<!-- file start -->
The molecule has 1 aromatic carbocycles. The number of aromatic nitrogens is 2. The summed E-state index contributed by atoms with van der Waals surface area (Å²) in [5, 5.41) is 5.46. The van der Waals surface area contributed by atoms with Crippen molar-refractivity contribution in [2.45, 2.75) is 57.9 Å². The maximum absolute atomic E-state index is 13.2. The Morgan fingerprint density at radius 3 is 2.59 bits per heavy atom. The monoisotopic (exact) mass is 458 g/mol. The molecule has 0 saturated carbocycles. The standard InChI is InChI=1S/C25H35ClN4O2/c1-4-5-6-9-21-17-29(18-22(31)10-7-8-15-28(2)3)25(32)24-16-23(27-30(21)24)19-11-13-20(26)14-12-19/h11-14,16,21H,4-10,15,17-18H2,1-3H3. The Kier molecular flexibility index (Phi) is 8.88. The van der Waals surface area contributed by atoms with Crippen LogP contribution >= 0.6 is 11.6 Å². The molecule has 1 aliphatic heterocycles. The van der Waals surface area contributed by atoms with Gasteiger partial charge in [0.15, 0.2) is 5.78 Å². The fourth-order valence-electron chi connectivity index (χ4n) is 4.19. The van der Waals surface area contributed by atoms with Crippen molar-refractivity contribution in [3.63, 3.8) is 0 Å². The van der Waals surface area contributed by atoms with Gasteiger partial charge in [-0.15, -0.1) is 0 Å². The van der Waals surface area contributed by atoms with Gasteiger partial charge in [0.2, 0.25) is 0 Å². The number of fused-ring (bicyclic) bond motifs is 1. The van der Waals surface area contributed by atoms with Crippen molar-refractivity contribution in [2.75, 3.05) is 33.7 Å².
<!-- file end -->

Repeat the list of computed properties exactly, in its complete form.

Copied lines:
The molecule has 1 aromatic carbocycles. The number of aromatic nitrogens is 2. The summed E-state index contributed by atoms with van der Waals surface area (Å²) in [5, 5.41) is 5.46. The van der Waals surface area contributed by atoms with Crippen molar-refractivity contribution in [2.45, 2.75) is 57.9 Å². The maximum absolute atomic E-state index is 13.2. The Morgan fingerprint density at radius 3 is 2.59 bits per heavy atom. The monoisotopic (exact) mass is 458 g/mol. The molecule has 0 saturated carbocycles. The standard InChI is InChI=1S/C25H35ClN4O2/c1-4-5-6-9-21-17-29(18-22(31)10-7-8-15-28(2)3)25(32)24-16-23(27-30(21)24)19-11-13-20(26)14-12-19/h11-14,16,21H,4-10,15,17-18H2,1-3H3. The Kier molecular flexibility index (Phi) is 8.88. The van der Waals surface area contributed by atoms with Crippen LogP contribution >= 0.6 is 11.6 Å². The molecule has 1 aliphatic heterocycles. The van der Waals surface area contributed by atoms with Gasteiger partial charge in [0.15, 0.2) is 5.78 Å². The fourth-order valence-electron chi connectivity index (χ4n) is 4.19. The van der Waals surface area contributed by atoms with Crippen molar-refractivity contribution in [3.63, 3.8) is 0 Å². The van der Waals surface area contributed by atoms with Gasteiger partial charge in [-0.15, -0.1) is 0 Å². The van der Waals surface area contributed by atoms with Gasteiger partial charge in [0.2, 0.25) is 0 Å². The number of fused-ring (bicyclic) bond motifs is 1. The van der Waals surface area contributed by atoms with Crippen molar-refractivity contribution in [2.75, 3.05) is 33.7 Å².